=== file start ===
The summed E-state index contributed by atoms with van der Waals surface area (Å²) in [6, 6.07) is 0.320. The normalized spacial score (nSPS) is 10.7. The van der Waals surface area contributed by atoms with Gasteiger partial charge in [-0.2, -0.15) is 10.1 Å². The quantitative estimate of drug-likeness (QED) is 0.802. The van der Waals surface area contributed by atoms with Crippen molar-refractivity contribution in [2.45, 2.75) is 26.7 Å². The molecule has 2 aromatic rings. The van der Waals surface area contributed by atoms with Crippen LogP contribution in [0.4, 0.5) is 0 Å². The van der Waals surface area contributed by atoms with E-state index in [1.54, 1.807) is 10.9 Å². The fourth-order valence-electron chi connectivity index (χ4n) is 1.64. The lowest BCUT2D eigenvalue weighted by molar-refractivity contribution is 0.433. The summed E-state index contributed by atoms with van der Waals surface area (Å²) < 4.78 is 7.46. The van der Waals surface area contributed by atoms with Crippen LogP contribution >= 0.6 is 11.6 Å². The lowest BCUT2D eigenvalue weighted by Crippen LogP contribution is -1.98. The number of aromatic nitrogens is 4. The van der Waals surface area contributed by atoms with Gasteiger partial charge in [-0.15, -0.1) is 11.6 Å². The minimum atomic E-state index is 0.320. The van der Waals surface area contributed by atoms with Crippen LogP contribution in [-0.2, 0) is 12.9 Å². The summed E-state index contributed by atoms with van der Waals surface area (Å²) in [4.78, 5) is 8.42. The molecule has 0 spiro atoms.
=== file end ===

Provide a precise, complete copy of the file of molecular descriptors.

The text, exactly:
The summed E-state index contributed by atoms with van der Waals surface area (Å²) in [6, 6.07) is 0.320. The normalized spacial score (nSPS) is 10.7. The van der Waals surface area contributed by atoms with Gasteiger partial charge in [-0.2, -0.15) is 10.1 Å². The quantitative estimate of drug-likeness (QED) is 0.802. The van der Waals surface area contributed by atoms with Crippen molar-refractivity contribution in [2.45, 2.75) is 26.7 Å². The molecule has 2 aromatic rings. The van der Waals surface area contributed by atoms with Crippen LogP contribution in [0.4, 0.5) is 0 Å². The van der Waals surface area contributed by atoms with E-state index in [1.54, 1.807) is 10.9 Å². The fourth-order valence-electron chi connectivity index (χ4n) is 1.64. The lowest BCUT2D eigenvalue weighted by molar-refractivity contribution is 0.433. The summed E-state index contributed by atoms with van der Waals surface area (Å²) < 4.78 is 7.46. The van der Waals surface area contributed by atoms with Crippen LogP contribution >= 0.6 is 11.6 Å². The lowest BCUT2D eigenvalue weighted by Crippen LogP contribution is -1.98. The number of aromatic nitrogens is 4. The van der Waals surface area contributed by atoms with Gasteiger partial charge in [-0.15, -0.1) is 11.6 Å². The minimum atomic E-state index is 0.320. The van der Waals surface area contributed by atoms with Crippen LogP contribution in [-0.2, 0) is 12.9 Å². The summed E-state index contributed by atoms with van der Waals surface area (Å²) in [4.78, 5) is 8.42. The molecule has 0 spiro atoms.